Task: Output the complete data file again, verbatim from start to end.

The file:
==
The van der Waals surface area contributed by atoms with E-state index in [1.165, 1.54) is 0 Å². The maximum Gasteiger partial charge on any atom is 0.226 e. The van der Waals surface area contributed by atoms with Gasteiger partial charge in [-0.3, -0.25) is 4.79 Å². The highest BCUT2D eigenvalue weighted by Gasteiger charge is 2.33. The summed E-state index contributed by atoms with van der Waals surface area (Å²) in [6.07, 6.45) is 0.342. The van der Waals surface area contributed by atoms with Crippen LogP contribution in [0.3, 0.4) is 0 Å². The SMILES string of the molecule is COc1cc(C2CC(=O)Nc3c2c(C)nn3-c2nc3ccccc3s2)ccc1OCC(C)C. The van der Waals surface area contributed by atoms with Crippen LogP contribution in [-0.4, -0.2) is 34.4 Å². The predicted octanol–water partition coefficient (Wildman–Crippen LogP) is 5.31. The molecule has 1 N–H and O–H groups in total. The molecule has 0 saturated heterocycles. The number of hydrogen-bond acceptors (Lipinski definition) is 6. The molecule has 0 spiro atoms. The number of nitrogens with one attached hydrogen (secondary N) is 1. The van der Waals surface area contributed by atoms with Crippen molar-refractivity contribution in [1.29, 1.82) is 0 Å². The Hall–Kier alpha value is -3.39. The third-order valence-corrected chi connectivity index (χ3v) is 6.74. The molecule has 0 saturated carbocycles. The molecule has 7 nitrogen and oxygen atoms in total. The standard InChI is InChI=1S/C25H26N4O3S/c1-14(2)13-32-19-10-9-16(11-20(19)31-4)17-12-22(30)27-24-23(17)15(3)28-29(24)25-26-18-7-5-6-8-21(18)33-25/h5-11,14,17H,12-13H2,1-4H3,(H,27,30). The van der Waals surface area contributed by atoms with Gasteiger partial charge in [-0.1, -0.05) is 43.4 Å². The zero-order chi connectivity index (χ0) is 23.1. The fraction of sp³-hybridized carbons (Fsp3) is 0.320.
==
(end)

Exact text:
The van der Waals surface area contributed by atoms with E-state index in [1.165, 1.54) is 0 Å². The maximum Gasteiger partial charge on any atom is 0.226 e. The van der Waals surface area contributed by atoms with Gasteiger partial charge in [-0.3, -0.25) is 4.79 Å². The highest BCUT2D eigenvalue weighted by Gasteiger charge is 2.33. The summed E-state index contributed by atoms with van der Waals surface area (Å²) in [6.07, 6.45) is 0.342. The van der Waals surface area contributed by atoms with Crippen LogP contribution in [0.3, 0.4) is 0 Å². The SMILES string of the molecule is COc1cc(C2CC(=O)Nc3c2c(C)nn3-c2nc3ccccc3s2)ccc1OCC(C)C. The van der Waals surface area contributed by atoms with Crippen LogP contribution in [-0.4, -0.2) is 34.4 Å². The predicted octanol–water partition coefficient (Wildman–Crippen LogP) is 5.31. The molecule has 1 N–H and O–H groups in total. The molecule has 0 saturated heterocycles. The number of hydrogen-bond acceptors (Lipinski definition) is 6. The molecule has 0 spiro atoms. The number of nitrogens with one attached hydrogen (secondary N) is 1. The van der Waals surface area contributed by atoms with Crippen molar-refractivity contribution in [1.29, 1.82) is 0 Å². The Hall–Kier alpha value is -3.39. The third-order valence-corrected chi connectivity index (χ3v) is 6.74. The molecule has 0 saturated carbocycles. The molecule has 7 nitrogen and oxygen atoms in total. The standard InChI is InChI=1S/C25H26N4O3S/c1-14(2)13-32-19-10-9-16(11-20(19)31-4)17-12-22(30)27-24-23(17)15(3)28-29(24)25-26-18-7-5-6-8-21(18)33-25/h5-11,14,17H,12-13H2,1-4H3,(H,27,30). The van der Waals surface area contributed by atoms with Gasteiger partial charge in [-0.1, -0.05) is 43.4 Å². The zero-order chi connectivity index (χ0) is 23.1. The fraction of sp³-hybridized carbons (Fsp3) is 0.320.